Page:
Easing the Stress of Graduation

Every spring, as the school year draws to a close and graduation looms on the horizon, I think about the theme of life transitions — times when one era of our lives is ending and another one is about to begin. I think of all the emotions that arise like excitement, anxiety and fear, and sadness, to name a few. I’m also aware of how perplexing and challenging it can be to be at a point in your life where you are experiencing many of these feelings simultaneously. Then, since I am a therapist, I switch into thinking about ways to ease the difficulty of transitions for others

The first step in easing the stress of transitions is to recognize that major transitions are tough, reminding yourself that it’s okay to feel the above mentioned and other emotions. There is no one “right way” to experience or feel about change. Similarly, it’s helpful to remind yourself that thousands of other students are graduating each spring and that you are not alone in this process. If the negative emotions feel overwhelming at times, remember to use your go-to strategies that help you to cope like talking with friends, doing your favorite breathing exercise, going to your yoga class, taking a hike, etc.

If you are a person who feels a lot of anxiety around not having a plan for the future, then go ahead and make one, even if that plan includes allowing yourself to not have a plan for a while. Spending time actively planning and making decisions (even small ones) related to your next steps can help to reduce the anxiety of the unknown. If you’re graduating and unsure about a future career path it may be helpful to utilize resources like the Career Center. It’s also worth mentioning, that some services through the UO Career Center are available up to a year after graduation for UO alumni. So, even if you have a plan now and decide later that it doesn’t feel like the best fit, then this could be a resource for you in the future. This leads into another helpful reminder:  it’s okay to change course. The decisions you are making now don’t have to be permanent ones, even if they sometimes feel that way.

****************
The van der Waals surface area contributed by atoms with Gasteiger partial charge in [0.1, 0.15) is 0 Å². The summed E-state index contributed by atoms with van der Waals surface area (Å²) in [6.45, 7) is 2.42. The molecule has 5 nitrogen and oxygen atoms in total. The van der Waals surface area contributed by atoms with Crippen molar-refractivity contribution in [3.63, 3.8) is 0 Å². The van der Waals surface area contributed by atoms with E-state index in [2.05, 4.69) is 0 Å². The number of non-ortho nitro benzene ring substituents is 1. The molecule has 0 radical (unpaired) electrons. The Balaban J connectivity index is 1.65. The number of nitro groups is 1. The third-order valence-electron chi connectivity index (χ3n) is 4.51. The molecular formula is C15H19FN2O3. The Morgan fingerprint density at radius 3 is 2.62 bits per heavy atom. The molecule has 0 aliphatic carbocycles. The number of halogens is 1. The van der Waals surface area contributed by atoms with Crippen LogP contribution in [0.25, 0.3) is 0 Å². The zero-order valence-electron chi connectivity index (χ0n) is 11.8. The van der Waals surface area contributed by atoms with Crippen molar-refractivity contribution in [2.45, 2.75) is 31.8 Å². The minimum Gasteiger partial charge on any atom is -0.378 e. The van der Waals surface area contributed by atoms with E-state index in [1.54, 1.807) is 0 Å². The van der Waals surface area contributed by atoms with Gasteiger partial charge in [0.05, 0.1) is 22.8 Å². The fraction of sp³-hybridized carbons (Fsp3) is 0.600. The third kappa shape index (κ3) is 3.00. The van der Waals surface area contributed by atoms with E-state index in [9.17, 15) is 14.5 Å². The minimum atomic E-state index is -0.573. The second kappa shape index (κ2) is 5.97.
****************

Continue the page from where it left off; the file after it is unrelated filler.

One of the most difficult aspects of life transitions is saying goodbye to important people in our lives. So, take some time to honor these relationships in whatever ways feels best to you. Whether that is having a goodbye dinner with friends, high-fiving with your classmate, sending an e-mail to your favorite professor, or crying it out with your closest friend, do so, and don’t be afraid to talk about your worries and fears around possible separation. I was recently reminded by a friend that sometimes goodbyes are just as important or even more so to those who care about us. Reaching out to them can allow them to say goodbye and to express their appreciation to you. Try to create these opportunities and attend events that you’re invited to by others. Goodbyes can be one of the most challenging parts of a transition, so allow yourself to grieve if that feels right for you.

You can ease the strain of saying goodbye by making a plan to stay in contact. Consider discussing a plan for phone dates/skype dates, sending each other messages on various forms of social media, planning a reunion or a visit, having a text conversation while you watch your favorite TV show every week, sending a random e-mail, etc. It often helps to ease the sense of loss to be in agreement about the next time you plan to be in touch.

Finally, take a moment to reflect about your time at UO. Transitions can be a whirlwind filled with emotions and things to do. Carve out time to reflect, center yourself, and think about what this era of your life has meant to you, and what you hope to create in the future.

Whitney Statham

Post-Doctoral Resident